When thinking of a “safe space” prior to the protests, I most commonly thought of a place in which people were physically safe. Somewhere with security, perhaps. Somewhere where people could exist without the concern for a threat to their wellbeing. This is, in fact, what the new “safe spaces” strive to be – however, the aim is to protect students from being emotionally threatened. These “threats” are not limited to attacks, but rather things like “disagreement” and “satire” and “jokes” and “microaggressions.” They are not places where people are able to express their opinions in a safe environment, but rather one where they are able to shield themselves from such opinions. “Safe spaces” are organized environments in which free speech takes a backseat to popular speech. At Bowdoin College in Maine, students were offered safe spaces and counseling after a “tequila party” on campus included some students wearing sombreros. Recently Imogen Wilson, a student at the University of Edinburgh, was accused of violating the campus’ safe space policy when she raised her hand to protest a statement during a student council meeting.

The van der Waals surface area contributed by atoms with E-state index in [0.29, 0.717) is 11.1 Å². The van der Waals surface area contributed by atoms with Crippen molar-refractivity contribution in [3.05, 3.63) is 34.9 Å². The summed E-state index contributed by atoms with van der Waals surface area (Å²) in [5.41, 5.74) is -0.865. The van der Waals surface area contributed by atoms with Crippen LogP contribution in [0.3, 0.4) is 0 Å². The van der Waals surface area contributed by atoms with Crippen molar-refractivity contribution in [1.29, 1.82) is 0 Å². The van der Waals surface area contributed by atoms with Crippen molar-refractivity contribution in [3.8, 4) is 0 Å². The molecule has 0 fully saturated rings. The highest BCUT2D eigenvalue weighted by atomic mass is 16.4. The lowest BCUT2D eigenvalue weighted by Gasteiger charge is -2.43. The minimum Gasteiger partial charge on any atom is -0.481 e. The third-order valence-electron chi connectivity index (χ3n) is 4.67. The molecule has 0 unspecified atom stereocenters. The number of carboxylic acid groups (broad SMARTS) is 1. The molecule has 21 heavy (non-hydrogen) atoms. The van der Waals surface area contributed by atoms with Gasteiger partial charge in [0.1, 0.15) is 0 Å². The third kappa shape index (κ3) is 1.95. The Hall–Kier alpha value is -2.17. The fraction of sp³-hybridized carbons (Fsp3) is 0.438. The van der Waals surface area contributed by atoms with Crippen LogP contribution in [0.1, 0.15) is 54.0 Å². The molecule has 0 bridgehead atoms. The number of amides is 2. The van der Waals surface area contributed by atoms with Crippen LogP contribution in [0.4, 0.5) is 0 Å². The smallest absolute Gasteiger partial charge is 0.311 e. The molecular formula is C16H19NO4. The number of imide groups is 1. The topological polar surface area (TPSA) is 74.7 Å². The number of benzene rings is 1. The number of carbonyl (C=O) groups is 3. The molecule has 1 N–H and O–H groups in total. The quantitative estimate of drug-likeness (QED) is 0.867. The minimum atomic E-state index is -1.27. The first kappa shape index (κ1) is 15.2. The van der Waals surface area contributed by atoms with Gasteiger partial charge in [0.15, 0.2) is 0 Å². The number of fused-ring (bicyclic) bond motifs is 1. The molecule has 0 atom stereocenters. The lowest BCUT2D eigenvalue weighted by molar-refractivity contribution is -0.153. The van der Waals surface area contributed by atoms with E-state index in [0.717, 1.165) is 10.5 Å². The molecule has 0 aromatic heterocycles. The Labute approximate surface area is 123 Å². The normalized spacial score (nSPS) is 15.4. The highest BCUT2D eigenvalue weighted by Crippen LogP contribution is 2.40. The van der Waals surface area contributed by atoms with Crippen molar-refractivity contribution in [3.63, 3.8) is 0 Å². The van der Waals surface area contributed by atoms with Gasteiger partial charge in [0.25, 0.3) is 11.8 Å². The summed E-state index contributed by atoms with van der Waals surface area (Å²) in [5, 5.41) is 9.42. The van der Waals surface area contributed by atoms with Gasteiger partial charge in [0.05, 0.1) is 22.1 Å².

Other students are, however, fighting back. I am by no means a supporter of Donald Trump – a fact I have never shied away from – although I do admire the impact he has had on our country. Win or lose, Donald Trump’s greatest legacy will not be public office, nor will it be his businesses. Rather, it will be his uncanny ability to exploit the frustration that Americans have with the two party system. He has also, without trying, become the face of a new free speech movement. Students at a number of campuses have taken to writing messages in support of Trump with chalk. This was met with accusations that the chalk graffiti proclaiming “Trump for President” and “Trump 2016” somehow carried a racist and anti-diversity subtext, with some students to say that they are “afraid.” It is unlikely that chalk itself makes them afraid – so clearly, it is the exposure to different ideas that is causing them fear.